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Market sell-off sparks ETF trading spike

iShares recorded significant trading volumes on Tuesday, as markets around the world continued to sell off.

Market sell-off sparks ETF trading spike

Trading in exchange-traded funds (ETFs) spiked during Tuesday’s market volatility, according to global asset manager BlackRock.

Stock markets across the world tumbled on Monday and Tuesday, as investors grew nervous about central bank policy tightening. 

BlackRock, which owns the iShares ETF range, said $8.8 billion (£6.3 billion) had been traded across its Europe, Middle East and Africa (EMEA) ETFs on Tuesday. This is the equivalent to 340% of the average daily volume and dwarfs the $5 billion traded on 24 June, the day after the Brexit vote. However this could be down to new rules (brought in with the MiFID II European Union directive), which mean that all over-the-counter trades must be reported even if they are off-exchange.

Wei Li, head of investment strategy for iShares EMEA, said the flows were two-way, suggesting divergent investor views.

‘As markets were falling, some investors were scoping out “buy-on-dip” strategies, citing strong fundamentals. We believe the slide was mainly driven by an unwinding of popular trades betting on low equity volatility,' Li explained.

‘The pullback could be an opportunity to add risk especially as stretched valuations had been a concern. We favour equities in eurozone, Japan and emerging markets in this environment,’ she added.

The iShares Core S&P 500 (USD) was the most traded ETF during the day, with a total volume of $370 million, followed by the iShares Euro Stoxx 50 ETF (DE) at $349 million.

Volatility spikes

Stock market turbulence hit short volatility exchange-traded notes (ETNs) and ETFs. Short volatility products allow investors to profit when volatility is low. However, they experienced significant falls after volatility spiked this week.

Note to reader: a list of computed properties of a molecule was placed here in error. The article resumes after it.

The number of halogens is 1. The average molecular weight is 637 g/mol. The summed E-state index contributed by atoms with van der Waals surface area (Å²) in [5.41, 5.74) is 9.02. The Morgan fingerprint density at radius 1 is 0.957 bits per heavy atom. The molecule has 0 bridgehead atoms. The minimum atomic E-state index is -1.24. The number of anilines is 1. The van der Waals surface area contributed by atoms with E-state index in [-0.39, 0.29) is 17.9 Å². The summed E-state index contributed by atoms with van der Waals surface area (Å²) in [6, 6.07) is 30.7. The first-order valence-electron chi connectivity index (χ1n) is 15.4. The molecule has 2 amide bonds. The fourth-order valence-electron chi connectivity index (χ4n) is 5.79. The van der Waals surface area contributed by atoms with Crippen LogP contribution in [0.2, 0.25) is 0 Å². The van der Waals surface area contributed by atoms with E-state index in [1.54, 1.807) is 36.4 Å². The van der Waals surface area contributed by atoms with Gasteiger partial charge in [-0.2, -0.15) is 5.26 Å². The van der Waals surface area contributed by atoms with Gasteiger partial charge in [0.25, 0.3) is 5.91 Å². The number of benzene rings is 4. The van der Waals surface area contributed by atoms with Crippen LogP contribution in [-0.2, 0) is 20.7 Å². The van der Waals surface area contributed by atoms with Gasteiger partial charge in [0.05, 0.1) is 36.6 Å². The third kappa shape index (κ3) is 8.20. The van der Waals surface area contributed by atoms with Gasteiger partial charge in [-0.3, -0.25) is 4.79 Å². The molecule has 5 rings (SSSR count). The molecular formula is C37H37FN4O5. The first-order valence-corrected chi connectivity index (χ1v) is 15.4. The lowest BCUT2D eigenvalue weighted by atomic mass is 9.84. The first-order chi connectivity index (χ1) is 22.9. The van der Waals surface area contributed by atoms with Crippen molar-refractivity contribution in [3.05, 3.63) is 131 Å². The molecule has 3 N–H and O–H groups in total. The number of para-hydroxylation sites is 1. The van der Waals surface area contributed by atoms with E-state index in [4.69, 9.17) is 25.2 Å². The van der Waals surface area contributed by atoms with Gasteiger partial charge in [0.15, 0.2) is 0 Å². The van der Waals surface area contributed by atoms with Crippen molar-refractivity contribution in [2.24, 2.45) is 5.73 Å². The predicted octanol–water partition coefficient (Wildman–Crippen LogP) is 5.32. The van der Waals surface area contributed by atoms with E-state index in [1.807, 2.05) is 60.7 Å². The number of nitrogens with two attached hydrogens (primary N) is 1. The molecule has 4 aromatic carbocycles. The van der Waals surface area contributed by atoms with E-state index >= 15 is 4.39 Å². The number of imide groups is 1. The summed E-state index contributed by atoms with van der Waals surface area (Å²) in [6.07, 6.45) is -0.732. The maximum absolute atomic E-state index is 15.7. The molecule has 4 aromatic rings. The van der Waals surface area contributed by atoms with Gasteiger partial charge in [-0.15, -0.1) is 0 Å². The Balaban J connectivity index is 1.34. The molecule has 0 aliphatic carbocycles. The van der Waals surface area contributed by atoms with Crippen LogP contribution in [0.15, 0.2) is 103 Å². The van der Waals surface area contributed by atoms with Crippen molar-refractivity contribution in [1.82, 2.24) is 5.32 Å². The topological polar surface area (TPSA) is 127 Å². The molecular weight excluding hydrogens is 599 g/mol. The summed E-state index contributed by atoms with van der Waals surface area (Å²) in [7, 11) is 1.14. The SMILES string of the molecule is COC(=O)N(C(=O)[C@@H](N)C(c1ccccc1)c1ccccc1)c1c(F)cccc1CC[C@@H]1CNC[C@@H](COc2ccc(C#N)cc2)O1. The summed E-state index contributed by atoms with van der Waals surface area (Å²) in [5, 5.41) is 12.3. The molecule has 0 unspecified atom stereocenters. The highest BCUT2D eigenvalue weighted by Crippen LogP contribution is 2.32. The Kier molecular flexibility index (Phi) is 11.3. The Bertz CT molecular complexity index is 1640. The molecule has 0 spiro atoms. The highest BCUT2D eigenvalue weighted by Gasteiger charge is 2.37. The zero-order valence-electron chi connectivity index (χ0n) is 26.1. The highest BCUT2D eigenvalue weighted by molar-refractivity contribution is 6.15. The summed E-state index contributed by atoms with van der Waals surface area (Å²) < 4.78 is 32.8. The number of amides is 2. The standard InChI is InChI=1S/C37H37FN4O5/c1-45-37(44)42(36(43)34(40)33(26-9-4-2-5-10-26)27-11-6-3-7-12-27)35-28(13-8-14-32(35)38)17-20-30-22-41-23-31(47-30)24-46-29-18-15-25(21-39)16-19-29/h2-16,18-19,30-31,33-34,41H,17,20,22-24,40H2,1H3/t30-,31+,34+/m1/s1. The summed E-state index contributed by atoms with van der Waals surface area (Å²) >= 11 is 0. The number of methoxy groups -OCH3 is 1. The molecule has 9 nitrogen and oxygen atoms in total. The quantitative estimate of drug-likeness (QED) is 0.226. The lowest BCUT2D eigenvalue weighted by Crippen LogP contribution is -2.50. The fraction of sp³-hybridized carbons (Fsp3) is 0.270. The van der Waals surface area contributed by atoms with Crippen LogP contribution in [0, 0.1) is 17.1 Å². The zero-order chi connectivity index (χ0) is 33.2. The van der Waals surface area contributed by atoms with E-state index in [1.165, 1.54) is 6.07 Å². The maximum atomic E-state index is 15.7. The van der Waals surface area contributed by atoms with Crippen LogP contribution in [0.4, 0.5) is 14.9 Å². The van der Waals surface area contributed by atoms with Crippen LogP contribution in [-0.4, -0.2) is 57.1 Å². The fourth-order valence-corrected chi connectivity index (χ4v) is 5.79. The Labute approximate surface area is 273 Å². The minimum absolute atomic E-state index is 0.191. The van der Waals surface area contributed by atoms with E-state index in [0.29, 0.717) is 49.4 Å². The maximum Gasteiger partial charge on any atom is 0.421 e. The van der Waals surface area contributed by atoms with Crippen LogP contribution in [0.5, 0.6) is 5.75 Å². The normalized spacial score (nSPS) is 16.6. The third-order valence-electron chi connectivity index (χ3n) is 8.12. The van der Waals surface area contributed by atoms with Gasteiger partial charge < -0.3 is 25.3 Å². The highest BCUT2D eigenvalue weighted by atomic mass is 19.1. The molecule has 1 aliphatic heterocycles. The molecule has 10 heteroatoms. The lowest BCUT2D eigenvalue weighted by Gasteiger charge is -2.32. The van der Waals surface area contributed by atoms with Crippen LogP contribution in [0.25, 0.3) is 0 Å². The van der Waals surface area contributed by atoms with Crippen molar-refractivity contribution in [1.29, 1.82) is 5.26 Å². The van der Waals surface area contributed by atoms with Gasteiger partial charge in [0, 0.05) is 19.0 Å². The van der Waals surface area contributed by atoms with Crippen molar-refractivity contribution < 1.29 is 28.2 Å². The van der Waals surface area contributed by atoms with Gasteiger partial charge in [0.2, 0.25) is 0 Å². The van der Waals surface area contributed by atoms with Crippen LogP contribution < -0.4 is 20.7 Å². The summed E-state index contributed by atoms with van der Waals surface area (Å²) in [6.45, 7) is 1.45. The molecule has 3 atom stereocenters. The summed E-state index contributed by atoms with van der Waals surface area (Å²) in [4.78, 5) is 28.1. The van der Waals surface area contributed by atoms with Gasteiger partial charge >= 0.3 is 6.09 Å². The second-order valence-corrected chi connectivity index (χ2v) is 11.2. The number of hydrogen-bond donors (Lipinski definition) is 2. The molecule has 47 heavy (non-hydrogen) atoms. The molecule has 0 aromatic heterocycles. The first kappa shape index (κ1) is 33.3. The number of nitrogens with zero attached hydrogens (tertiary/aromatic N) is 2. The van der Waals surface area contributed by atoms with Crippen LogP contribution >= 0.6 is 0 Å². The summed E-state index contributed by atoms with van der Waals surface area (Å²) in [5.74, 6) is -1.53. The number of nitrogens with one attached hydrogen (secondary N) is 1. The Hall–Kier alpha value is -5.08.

Assets in Credit Suisse’s VelocityShares Daily Inverse VIX Short-Term ETN (XIV) had topped $2 billion in late January, but by the close of Wednesday had fallen to $79.7 million. This was caused by the US market experiencing its worst fall on Monday for more than six years. Year-to-date, Credit Suisse's product is down 94.5%, which has caused the bank to begin an early redemption. ETNs are a type of unsecured, unsubordinated debt security that are issued by an underwriting bank. 

Other short volatility products experienced significant losses. For example, the ProShares Short VIX Short-Term Futures ETF is down 90.5% year-to-date.

Like Credit Suisse, Japanese bank Nomura has also announced plans to close its Next Notes S&P 500 VIX Short-Term Futures Inverse Daily Excess Return Index ETN following a sharp fall in value.

Passive growth

The BlackRock data underscores the growing use of 'passive' ETFs and index funds by investors to gain quick exposure to markets.

During 2017, Morningstar data showed that passive funds enjoyed another year of inflows growing faster than actively managed funds across Europe. The combined inflows to index funds and ETFs reached €162.4 billion, out of a total inflow figure of €682.8 billion, up 14.7% on 2016.

This helped passive funds increase their market share from 15.2% in 2016 to 16% at the end of 2017.

Actively managed funds enjoyed higher inflows in absolute terms, but experienced a lower growth rate of 8.5% year-on-year.

Demand for passives was particularly strong in equities, where equity index funds saw higher inflows than actively managed funds, a trend that has been evident for eight out of the past 11 years. Flows totalled €104.5 billion over the 12-month period.

The popularity of passives did not extend to fixed income, however. During 2017 investors continued to back actively managed bonds funds over their passive equivalents. Here, passive market share only increased by 0.2% to 12%. For example, PIMCO GIS Income was the most popular fund during the year, attracting €41.5 billion in flows.

In the UK, index funds attracted £103 million in 2017, according to the Investment Association, a trade body. This brought the total assets in index trackers up to £165 billion, a 13.5% market share.

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Charles Stanley drops Woodford from fund buy list

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